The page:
Publicity helps everyone. That’s something that a majority of Broadway musicians agreed upon when they ratified a new promotional agreement with Broadway producers on April 18.
The agreement allows the promotional use of captured material from Broadway performances and rehearsals and is similar to an agreement approved last year by members of Actors’ Equity.
In announcing the results, President Mary Landolfi told Allegro, “I want to thank all those on both sides who participated in the lively debate about this agreement and then took the time to participate in the democratic process that resulted in its approval.”
After a ratification meeting and three days of voting, Broadway musicians passed the agreement by 186 to 132.
“It was inspiring to me to watch our negotiators unify and uphold our diverse goals and expectations, and then come to an agreement with the League that should benefit all parties,” Broadway music copyist and arranger Russ Anixter told Allegro. “I hope the spirit of this negotiation will further cooperative relations between 802 and the League.”
In exchange for the promotional use of up to 15 minutes of show footage on Web sites, hotel kiosks, in-flight videos and in other new media outlets, musicians will earn an immediate 1 percent increase in base scale wages, not including premiums. This increase rises to 1.5 percent in July 2009 and to 2 percent in August 2010.
The increases arrive on the same schedule as the Equity increases, despite the fact that the actors’ agreement was reached ten months earlier.
Even as the agreement was being finalized, the employment numbers for 2009 were reflecting the current economic downturn.
Regular Broadway chairs are down from 402 in April 2008 to 332 in April 2009. The New York Times was reporting that the popular Disney shows were selling fewer tickets and that 15 out of 19 shows were reducing prices.
With an agreement now in place with both 802 and Equity, a wider range of promotional efforts were expected.
In addition to the media payments, the agreement extends the current Broadway contract without changes in any other respect for one year, until March 2011.
Similarly, theatre orchestra minimums will be frozen in place for one additional year, until 2014.
“I’ve done the math, and this new system pays a lot more money,” said Dave Weiss, who performs in “The Lion King.”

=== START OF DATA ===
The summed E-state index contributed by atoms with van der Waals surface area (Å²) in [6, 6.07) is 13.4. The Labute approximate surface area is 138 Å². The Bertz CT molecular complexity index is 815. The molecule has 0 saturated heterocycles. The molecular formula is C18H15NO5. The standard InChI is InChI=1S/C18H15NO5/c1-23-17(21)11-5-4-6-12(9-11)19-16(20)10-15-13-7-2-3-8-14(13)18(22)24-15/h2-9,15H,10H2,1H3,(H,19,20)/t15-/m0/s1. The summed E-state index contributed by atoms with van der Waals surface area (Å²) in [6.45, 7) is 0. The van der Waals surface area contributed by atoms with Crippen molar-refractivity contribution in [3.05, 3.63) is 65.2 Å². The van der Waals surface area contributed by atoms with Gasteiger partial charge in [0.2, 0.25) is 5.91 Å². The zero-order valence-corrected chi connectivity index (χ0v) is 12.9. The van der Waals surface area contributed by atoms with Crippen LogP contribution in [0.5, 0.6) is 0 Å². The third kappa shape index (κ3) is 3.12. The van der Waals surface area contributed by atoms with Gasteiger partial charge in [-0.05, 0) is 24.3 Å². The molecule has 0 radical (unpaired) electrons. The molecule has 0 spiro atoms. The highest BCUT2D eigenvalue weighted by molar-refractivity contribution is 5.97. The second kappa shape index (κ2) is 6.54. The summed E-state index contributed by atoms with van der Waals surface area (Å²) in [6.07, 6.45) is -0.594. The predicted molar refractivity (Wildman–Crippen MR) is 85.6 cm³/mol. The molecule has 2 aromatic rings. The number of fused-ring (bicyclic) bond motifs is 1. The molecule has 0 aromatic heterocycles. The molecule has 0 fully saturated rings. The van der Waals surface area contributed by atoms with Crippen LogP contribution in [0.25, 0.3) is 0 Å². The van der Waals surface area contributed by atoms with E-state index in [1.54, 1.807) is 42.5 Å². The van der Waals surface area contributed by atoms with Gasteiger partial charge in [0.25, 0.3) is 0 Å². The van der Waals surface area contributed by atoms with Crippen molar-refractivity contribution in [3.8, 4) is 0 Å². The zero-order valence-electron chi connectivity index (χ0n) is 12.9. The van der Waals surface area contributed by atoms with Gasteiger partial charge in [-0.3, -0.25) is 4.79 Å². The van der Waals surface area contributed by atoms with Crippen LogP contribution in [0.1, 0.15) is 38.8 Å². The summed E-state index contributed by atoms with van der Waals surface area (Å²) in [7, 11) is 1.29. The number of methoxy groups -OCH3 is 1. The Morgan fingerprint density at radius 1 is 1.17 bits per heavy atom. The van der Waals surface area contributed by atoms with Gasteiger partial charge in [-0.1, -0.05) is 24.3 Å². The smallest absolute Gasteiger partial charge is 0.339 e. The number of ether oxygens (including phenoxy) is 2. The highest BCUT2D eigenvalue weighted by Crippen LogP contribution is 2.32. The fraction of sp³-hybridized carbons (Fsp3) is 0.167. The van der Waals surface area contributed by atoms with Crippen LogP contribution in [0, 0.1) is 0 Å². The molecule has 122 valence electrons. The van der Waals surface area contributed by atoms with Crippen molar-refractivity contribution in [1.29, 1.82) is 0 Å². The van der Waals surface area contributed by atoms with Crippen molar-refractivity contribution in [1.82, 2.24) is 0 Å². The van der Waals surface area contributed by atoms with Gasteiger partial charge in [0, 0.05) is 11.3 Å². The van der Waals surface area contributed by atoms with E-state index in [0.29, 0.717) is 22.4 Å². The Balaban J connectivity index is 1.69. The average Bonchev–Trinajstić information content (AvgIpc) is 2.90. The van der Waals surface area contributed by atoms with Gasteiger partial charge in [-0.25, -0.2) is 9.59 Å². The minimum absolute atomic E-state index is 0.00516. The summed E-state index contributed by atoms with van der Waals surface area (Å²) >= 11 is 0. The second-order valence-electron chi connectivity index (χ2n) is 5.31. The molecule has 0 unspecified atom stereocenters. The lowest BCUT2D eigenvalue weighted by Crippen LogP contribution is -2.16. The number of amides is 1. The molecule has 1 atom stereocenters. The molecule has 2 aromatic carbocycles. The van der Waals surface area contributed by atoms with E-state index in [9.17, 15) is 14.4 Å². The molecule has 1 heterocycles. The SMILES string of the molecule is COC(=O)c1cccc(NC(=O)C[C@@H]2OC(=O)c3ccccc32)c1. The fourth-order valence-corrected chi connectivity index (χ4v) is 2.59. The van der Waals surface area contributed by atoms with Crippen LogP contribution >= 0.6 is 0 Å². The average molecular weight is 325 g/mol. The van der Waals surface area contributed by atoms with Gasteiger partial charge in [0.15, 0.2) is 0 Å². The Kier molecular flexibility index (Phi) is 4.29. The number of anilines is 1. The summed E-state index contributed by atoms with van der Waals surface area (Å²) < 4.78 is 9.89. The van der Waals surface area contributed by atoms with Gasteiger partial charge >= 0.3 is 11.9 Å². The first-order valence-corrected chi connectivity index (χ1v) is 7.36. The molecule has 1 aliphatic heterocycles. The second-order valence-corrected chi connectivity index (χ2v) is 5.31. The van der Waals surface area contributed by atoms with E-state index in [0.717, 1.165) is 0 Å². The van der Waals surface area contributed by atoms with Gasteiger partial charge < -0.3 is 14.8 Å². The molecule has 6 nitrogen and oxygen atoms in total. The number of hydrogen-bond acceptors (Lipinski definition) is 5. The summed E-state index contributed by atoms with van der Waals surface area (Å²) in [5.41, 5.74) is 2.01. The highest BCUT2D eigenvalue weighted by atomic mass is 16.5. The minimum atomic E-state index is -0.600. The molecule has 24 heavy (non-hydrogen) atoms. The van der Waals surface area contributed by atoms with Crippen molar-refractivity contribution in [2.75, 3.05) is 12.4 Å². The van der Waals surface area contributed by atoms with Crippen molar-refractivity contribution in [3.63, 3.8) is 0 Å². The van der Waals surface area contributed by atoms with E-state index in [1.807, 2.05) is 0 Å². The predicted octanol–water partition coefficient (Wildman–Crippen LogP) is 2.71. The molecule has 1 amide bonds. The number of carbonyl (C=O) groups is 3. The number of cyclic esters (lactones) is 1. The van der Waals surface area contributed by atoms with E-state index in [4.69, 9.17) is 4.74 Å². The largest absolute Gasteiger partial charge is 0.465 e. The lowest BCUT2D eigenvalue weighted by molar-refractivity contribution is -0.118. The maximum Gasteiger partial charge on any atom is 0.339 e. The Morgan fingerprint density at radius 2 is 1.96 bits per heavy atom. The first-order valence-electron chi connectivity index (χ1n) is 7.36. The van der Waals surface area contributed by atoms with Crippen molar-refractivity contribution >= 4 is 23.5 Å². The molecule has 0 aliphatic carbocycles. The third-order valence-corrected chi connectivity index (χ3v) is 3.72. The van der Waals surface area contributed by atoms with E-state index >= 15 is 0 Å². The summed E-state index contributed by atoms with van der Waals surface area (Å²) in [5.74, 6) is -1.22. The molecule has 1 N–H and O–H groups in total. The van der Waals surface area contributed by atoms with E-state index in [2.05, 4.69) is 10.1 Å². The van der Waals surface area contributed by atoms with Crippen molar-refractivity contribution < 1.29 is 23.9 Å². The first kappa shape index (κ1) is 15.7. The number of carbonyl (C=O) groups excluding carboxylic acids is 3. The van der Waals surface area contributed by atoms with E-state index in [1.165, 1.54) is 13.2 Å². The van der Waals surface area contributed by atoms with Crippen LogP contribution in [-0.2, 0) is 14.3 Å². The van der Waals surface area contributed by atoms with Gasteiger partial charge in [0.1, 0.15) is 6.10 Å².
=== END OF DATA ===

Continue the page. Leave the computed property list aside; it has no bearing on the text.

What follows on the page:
Weiss added, “The media payment will pay me more in five years compared to what I made on Broadway jingles and other promo payments in my previous 26 years of Broadway employment. I think it may be the best paying promotional use language in the whole union, period.”
Landolfi pointed out that the only uses the producers get from this media deal are promotional. “They can use it to sell tickets and hopefully keep members working, and that’s it. Should there be any commercial use of the material in any way, the producers have to pay.”
The new agreement keeps in place some current protections for musicians:
- If a cast album is made or if captured material is used to create a cast album, musicians have to be paid as they have been in the past.
- While the producers can use the cast album tracks for commercial announcements, if no cast album is made then the use of captured material for jingles must be paid as in the past.
- If a musician appears on camera in a jingle they have to be paid regardless of the source.
- Finally, commercials produced in separately-called sessions will also still be paid as they have been in the past.
The agreement came after several months of discussions in the Theatre Committee that included input from an outside media attorney and several meetings with League representatives.
“I think this agreement makes sense for all,” said Theatre Committee Co-Chair Wally Usiatynski, “None of us want to negotiate in the current economic climate and this gives us a year extension which protects the contract until we hopefully reach a better bargaining climate. And they get to promote their shows in more creative ways, which will help everyone.”
“On balance, I think the deal is good,” said multi-woodwind player Martha Hyde, who served on the Broadway negotiating committee. “However, I would like to see the rank-and-file player committee process leading up to and during the negotiations improved — and I look forward to working on that.”
“I see this as a victory for us,” said veteran Theatre Committee member Ethan Fein. “Extending the minimums until 2014, protecting our contract — including our pension — for another year at a time when so many employers are asking for givebacks is a real achievement.”
“Everyone knows that the economic climate is rough right now,” concluded Landolfi. “This agreement protects musicians while promoting work.”
The new agreement goes into effect immediately.